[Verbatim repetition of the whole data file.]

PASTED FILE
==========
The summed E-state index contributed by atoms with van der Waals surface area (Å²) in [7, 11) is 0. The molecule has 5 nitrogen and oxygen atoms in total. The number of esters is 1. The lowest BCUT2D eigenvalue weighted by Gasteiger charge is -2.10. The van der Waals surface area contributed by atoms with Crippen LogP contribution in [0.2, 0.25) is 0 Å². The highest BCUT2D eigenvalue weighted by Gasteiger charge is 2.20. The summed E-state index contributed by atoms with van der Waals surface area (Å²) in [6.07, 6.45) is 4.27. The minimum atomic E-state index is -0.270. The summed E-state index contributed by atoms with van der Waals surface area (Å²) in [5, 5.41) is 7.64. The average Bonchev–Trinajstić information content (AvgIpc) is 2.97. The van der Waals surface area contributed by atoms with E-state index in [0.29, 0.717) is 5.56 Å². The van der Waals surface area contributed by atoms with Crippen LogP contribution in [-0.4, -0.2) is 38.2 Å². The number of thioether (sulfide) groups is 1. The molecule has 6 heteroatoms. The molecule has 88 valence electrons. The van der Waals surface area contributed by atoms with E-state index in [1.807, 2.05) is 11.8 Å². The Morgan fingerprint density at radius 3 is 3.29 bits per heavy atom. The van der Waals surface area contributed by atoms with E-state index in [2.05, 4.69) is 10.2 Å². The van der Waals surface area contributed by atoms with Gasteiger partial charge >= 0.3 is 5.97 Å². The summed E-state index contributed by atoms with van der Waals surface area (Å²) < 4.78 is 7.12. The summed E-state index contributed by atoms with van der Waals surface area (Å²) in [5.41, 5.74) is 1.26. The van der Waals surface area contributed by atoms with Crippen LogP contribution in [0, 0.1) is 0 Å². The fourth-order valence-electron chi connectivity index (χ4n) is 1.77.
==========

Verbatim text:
The summed E-state index contributed by atoms with van der Waals surface area (Å²) in [7, 11) is 0. The molecule has 5 nitrogen and oxygen atoms in total. The number of esters is 1. The lowest BCUT2D eigenvalue weighted by Gasteiger charge is -2.10. The van der Waals surface area contributed by atoms with Crippen LogP contribution in [0.2, 0.25) is 0 Å². The highest BCUT2D eigenvalue weighted by Gasteiger charge is 2.20. The summed E-state index contributed by atoms with van der Waals surface area (Å²) in [6.07, 6.45) is 4.27. The minimum atomic E-state index is -0.270. The summed E-state index contributed by atoms with van der Waals surface area (Å²) in [5, 5.41) is 7.64. The average Bonchev–Trinajstić information content (AvgIpc) is 2.97. The van der Waals surface area contributed by atoms with E-state index in [0.29, 0.717) is 5.56 Å². The van der Waals surface area contributed by atoms with Crippen LogP contribution in [-0.4, -0.2) is 38.2 Å². The number of thioether (sulfide) groups is 1. The molecule has 6 heteroatoms. The molecule has 88 valence electrons. The van der Waals surface area contributed by atoms with E-state index in [1.807, 2.05) is 11.8 Å². The Morgan fingerprint density at radius 3 is 3.29 bits per heavy atom. The van der Waals surface area contributed by atoms with E-state index in [2.05, 4.69) is 10.2 Å². The van der Waals surface area contributed by atoms with Gasteiger partial charge >= 0.3 is 5.97 Å². The summed E-state index contributed by atoms with van der Waals surface area (Å²) < 4.78 is 7.12. The summed E-state index contributed by atoms with van der Waals surface area (Å²) in [5.41, 5.74) is 1.26. The van der Waals surface area contributed by atoms with Crippen LogP contribution in [0, 0.1) is 0 Å². The fourth-order valence-electron chi connectivity index (χ4n) is 1.77.